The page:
The town of Barton rebuilt the library, as well as a museum. When you first enter the museum, there will be a large case. Inside is a table with a velvet cushion on it. On the cushion is an object that seems to be quite old. The object appears to be a crest, cut into two pieces. On one side is the figure of a sparrow and on the other is the figure of a fox. They are the symbols of two houses, torn asunder so long ago. It took a prissy princess, a spoiled boy, and a foolish pastor's daughter to bring them back together.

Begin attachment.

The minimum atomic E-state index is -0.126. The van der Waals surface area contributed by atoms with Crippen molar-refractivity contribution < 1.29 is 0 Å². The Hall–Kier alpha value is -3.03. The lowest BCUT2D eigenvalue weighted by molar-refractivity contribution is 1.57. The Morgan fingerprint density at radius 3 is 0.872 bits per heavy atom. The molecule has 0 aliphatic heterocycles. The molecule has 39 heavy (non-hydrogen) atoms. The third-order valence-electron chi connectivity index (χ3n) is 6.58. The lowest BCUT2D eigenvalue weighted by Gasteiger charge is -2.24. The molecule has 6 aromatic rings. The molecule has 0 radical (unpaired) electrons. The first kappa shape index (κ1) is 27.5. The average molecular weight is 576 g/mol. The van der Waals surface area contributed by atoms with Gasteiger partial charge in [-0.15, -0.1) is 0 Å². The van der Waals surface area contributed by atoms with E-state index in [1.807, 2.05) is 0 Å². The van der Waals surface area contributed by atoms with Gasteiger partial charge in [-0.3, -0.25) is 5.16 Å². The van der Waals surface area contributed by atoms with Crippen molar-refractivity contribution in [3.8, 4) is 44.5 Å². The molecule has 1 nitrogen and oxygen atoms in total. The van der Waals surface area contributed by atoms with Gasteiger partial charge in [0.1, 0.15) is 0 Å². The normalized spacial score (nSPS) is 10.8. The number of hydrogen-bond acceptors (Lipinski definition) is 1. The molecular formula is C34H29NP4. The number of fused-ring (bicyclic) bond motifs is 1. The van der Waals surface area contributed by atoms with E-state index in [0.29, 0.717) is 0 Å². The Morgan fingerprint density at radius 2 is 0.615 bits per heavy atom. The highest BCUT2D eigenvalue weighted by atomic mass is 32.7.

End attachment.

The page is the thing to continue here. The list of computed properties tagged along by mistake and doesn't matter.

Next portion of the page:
Author's Note: Thank you to everyone who stuck with me through all the bad chapters and part where you go, "huh?" I hope you are pleased with the ending. It has been long journey, and I will miss writing this story. Oh, and lots of points if you got the part about Brendon and Rebekah's oldest daughter being named Marian. Next up, I plan to write the sequal to Once Upon a Midnight Dreary-check it out and leave a review if you haven't already. After I finish that short story, I might start another long one or I might rewrite this one. I got an offer to publish this book, so I might just stick with rewriting this one. I haven't decided yet. But thank you to everyone who has reviewed and subscribed. You are the reason I am finishing this book. See you all on the flip side!